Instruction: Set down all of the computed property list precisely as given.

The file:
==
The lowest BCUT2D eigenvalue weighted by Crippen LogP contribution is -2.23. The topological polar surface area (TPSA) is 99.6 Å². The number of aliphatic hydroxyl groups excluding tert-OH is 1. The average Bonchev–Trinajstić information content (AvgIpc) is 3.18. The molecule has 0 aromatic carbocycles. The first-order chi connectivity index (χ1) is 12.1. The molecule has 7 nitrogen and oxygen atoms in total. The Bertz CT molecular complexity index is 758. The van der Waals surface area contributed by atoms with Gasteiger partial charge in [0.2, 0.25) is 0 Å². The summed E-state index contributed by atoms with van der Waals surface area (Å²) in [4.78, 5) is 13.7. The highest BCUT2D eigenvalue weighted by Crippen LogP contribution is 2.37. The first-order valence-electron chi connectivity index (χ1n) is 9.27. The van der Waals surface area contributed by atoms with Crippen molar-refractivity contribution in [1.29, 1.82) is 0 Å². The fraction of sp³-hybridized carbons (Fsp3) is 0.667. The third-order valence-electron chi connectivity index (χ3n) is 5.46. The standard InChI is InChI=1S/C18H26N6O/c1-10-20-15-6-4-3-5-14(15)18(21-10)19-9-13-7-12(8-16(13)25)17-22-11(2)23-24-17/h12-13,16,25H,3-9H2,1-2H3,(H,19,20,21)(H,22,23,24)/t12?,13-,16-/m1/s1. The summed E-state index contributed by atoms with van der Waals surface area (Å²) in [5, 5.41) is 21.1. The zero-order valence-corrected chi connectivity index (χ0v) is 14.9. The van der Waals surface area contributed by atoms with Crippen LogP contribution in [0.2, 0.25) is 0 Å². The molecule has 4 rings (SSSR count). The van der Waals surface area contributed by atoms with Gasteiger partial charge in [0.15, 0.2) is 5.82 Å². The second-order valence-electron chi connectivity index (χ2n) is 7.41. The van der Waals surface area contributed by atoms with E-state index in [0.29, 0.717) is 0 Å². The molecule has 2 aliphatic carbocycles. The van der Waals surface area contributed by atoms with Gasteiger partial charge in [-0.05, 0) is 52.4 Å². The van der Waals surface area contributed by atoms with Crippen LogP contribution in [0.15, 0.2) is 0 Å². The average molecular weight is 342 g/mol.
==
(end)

The lowest BCUT2D eigenvalue weighted by Crippen LogP contribution is -2.23. The topological polar surface area (TPSA) is 99.6 Å². The number of aliphatic hydroxyl groups excluding tert-OH is 1. The average Bonchev–Trinajstić information content (AvgIpc) is 3.18. The molecule has 0 aromatic carbocycles. The first-order chi connectivity index (χ1) is 12.1. The molecule has 7 nitrogen and oxygen atoms in total. The Bertz CT molecular complexity index is 758. The van der Waals surface area contributed by atoms with Gasteiger partial charge in [0.2, 0.25) is 0 Å². The summed E-state index contributed by atoms with van der Waals surface area (Å²) in [4.78, 5) is 13.7. The highest BCUT2D eigenvalue weighted by Crippen LogP contribution is 2.37. The first-order valence-electron chi connectivity index (χ1n) is 9.27. The van der Waals surface area contributed by atoms with Crippen molar-refractivity contribution in [1.29, 1.82) is 0 Å². The fraction of sp³-hybridized carbons (Fsp3) is 0.667. The third-order valence-electron chi connectivity index (χ3n) is 5.46. The standard InChI is InChI=1S/C18H26N6O/c1-10-20-15-6-4-3-5-14(15)18(21-10)19-9-13-7-12(8-16(13)25)17-22-11(2)23-24-17/h12-13,16,25H,3-9H2,1-2H3,(H,19,20,21)(H,22,23,24)/t12?,13-,16-/m1/s1. The summed E-state index contributed by atoms with van der Waals surface area (Å²) in [5, 5.41) is 21.1. The zero-order valence-corrected chi connectivity index (χ0v) is 14.9. The van der Waals surface area contributed by atoms with Crippen LogP contribution in [0.2, 0.25) is 0 Å². The molecule has 4 rings (SSSR count). The van der Waals surface area contributed by atoms with Gasteiger partial charge in [0.15, 0.2) is 5.82 Å². The second-order valence-electron chi connectivity index (χ2n) is 7.41. The van der Waals surface area contributed by atoms with E-state index in [0.29, 0.717) is 0 Å². The molecule has 2 aliphatic carbocycles. The van der Waals surface area contributed by atoms with Gasteiger partial charge in [-0.05, 0) is 52.4 Å². The van der Waals surface area contributed by atoms with Crippen LogP contribution in [0.15, 0.2) is 0 Å². The average molecular weight is 342 g/mol.